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Album Review: Hard Place to Find
Tobin Mueller
Cover image of the album Hard Place to Find by Tobin Mueller
Hard Place to Find
Tobin Mueller
2013 / Tobin Mueller
63 minutes
Review by Kathy Parsons
From the first moments when Tobin Mueller laughs and calls his piano style “Reggae soft shoe,” it is obvious that this isn’t going to be an easy-listening oldies collection! The second volume in Mueller’s series of vocal covers, Hard Place to Find shows him to be in somewhat stronger voice than on 2012’s Song of Myself, sounding more seasoned and expressive than painfully smoke-damaged (from volunteering at Ground Zero in the days immediately following 9/11). All of the fourteen songs in this collection tell tales of journeying, seeking, and recalling episodes in life’s great and sometimes tragic adventure. Mueller altered some of the lyrics to better suit his own story, keeping them honest and coming from a very personal perspective. As with Song of Myself, this recording is just Mueller and his piano, creating an atmosphere of intimacy and spontaneity. His long history in musical theater often shows in his dramatic delivery, and these new interpretations come from classic rock and folk to stage and a couple of pop tunes - some very familiar and some not so much. From the laughter at the beginning to the tears at the closing, this is Tobin Mueller’s story told through his interpretation of some of the great songs of the past several decades.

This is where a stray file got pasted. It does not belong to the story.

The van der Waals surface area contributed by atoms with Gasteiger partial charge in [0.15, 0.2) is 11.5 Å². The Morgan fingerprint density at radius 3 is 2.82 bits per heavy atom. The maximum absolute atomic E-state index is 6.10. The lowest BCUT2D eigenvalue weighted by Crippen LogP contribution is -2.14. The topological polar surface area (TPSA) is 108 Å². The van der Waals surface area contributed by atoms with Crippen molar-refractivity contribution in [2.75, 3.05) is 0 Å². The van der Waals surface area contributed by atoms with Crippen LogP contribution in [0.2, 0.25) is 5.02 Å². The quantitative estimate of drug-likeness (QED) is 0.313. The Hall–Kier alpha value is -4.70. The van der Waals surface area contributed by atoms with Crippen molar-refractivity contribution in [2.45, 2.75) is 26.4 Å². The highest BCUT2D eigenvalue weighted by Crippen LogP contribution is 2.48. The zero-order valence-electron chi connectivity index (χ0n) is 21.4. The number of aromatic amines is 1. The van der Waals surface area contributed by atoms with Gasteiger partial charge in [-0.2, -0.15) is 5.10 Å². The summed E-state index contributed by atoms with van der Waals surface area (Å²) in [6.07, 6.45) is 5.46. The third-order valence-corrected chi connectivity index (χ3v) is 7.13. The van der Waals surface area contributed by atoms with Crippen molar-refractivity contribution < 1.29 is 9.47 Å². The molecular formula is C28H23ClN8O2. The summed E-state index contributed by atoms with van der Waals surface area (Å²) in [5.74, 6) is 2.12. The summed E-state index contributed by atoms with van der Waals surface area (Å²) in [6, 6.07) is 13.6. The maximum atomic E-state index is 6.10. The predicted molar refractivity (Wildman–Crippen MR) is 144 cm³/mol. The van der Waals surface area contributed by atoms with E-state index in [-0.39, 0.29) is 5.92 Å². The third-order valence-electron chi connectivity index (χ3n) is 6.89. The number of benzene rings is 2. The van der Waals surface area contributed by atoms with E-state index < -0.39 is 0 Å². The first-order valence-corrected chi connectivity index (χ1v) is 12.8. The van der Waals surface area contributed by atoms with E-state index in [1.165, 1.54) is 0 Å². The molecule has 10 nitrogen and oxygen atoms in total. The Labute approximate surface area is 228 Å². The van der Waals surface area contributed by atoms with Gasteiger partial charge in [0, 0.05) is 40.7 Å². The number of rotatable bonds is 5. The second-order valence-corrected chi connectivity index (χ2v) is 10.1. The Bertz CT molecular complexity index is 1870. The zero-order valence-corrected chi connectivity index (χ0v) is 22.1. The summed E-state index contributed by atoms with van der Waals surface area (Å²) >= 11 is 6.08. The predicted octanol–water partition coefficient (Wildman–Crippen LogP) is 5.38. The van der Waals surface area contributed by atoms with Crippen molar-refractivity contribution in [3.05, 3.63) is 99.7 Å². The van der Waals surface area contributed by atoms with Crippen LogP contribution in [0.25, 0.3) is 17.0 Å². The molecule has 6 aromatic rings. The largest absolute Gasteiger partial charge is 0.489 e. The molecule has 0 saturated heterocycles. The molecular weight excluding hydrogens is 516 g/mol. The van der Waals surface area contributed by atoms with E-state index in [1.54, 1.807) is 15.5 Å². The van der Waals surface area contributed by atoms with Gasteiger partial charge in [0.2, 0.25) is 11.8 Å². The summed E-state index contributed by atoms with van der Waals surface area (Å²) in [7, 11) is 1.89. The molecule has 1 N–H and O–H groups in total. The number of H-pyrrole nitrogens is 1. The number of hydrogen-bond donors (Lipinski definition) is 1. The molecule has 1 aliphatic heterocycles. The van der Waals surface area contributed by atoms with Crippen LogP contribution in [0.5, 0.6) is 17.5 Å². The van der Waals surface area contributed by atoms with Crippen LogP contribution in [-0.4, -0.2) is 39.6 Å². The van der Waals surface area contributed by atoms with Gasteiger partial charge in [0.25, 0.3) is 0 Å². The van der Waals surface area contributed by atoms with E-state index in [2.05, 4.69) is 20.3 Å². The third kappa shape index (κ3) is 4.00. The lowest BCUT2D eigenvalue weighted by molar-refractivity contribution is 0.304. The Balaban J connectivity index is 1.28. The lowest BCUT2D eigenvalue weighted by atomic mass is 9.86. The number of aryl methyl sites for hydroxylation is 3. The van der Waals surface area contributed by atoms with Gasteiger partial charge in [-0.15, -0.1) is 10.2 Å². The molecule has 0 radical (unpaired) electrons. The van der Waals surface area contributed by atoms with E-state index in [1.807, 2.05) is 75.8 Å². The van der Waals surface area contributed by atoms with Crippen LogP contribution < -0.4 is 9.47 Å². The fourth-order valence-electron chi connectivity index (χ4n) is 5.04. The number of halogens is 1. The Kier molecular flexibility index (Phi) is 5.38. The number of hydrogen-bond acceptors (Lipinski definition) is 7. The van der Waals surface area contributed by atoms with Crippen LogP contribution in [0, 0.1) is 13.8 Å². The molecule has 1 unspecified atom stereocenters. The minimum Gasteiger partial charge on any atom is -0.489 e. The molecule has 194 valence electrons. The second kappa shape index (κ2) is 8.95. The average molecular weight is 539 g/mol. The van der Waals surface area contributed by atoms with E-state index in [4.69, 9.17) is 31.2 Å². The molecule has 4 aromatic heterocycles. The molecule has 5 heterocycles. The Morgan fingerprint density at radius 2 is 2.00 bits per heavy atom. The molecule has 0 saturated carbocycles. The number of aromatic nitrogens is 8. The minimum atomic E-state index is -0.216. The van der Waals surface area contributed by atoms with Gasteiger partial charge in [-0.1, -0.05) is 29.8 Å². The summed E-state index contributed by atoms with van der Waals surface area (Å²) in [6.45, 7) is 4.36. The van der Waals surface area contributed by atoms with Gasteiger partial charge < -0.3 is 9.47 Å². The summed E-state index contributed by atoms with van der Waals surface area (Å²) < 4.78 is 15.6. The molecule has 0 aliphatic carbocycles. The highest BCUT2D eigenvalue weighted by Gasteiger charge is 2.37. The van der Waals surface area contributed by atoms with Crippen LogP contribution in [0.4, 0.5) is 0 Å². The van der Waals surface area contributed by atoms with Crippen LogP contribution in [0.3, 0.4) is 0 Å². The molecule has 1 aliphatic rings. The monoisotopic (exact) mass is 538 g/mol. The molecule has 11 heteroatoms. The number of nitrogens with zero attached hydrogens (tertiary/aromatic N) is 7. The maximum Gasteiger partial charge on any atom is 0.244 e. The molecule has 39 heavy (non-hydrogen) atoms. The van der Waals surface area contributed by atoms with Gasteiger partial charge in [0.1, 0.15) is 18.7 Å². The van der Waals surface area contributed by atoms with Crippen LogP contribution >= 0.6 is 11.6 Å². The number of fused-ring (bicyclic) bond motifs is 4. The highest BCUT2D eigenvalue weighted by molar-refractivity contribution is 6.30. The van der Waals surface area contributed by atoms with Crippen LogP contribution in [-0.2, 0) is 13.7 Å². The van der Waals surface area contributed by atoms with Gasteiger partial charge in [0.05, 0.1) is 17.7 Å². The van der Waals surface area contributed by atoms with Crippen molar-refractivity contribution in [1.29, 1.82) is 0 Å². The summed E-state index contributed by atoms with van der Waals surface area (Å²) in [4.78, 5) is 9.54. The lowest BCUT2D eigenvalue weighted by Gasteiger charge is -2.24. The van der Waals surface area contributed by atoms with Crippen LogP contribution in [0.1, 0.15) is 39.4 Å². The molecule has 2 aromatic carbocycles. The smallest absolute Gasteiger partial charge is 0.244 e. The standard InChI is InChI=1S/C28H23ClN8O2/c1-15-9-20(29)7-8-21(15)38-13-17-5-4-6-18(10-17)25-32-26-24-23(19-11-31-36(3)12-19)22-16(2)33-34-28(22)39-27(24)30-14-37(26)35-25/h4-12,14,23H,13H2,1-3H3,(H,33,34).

The “Reggae soft shoe” is the lead-in to Richie Havens’ “Paradise,” where each verse given a different treatment from bouncy and upbeat to darker and more introspective. Gordon Lightfoot’s “Don Quixote” begins with a heavy blues intro that continues to provide the rhythm while the right hand’s playing is lighter and jazzier. A completely different approach from the original, it paints a vivid, dramatic portrait of this classic character. Bob Dylan’s “Shelter From the Storm” is a tale of love and loss brought to life through an emotional expression of the lyrics. Paul Simon’s “Still Crazy” becomes an autobiographical vignette in another man’s life. “Letters From Rome” was a new song for me, telling an ocean-faring tale with playful good humor. “Dulcinea” is a passionate love song from the musical Man of La Mancha with a coda based on Lennon/McCartney’s “Dear Prudence.” “Alfie” was another surprise. Played with a simple, heartfelt piano accompaniment and sung with depth and sincerity, the true meaning of the song comes through clearly yet gently. Jai Uttal’s “Heaven” is another new song for me, and it’s a beautiful ballad of searching and persevering. “Let Yourself” comes from a musical Mueller co-wrote with Randyl Appel, Runners In a Dream, about a young girl caught in the horrors of The Holocaust. In the song, she is encouraged to go within to find her dreams. I’ve always loved “Moon River,” another song about following dreams, and this piano solo is lovely. “Somewhere” from West Side Story ends the set with one of the most poignant songs ever written. By the last verse, Mueller’s emotions overtake him, bringing this very powerful album to a tearful close.

Tobin Mueller is something of a Renaissance man of the arts, and Hard Place to Find presents another volume in his prolific and impressive output. More of an art-music album than a pop release, I recommend it if you are looking for something different and deeply personal! It is available from tobinmueller.com, Amazon, iTunes, and CD Baby.
June 12, 2013
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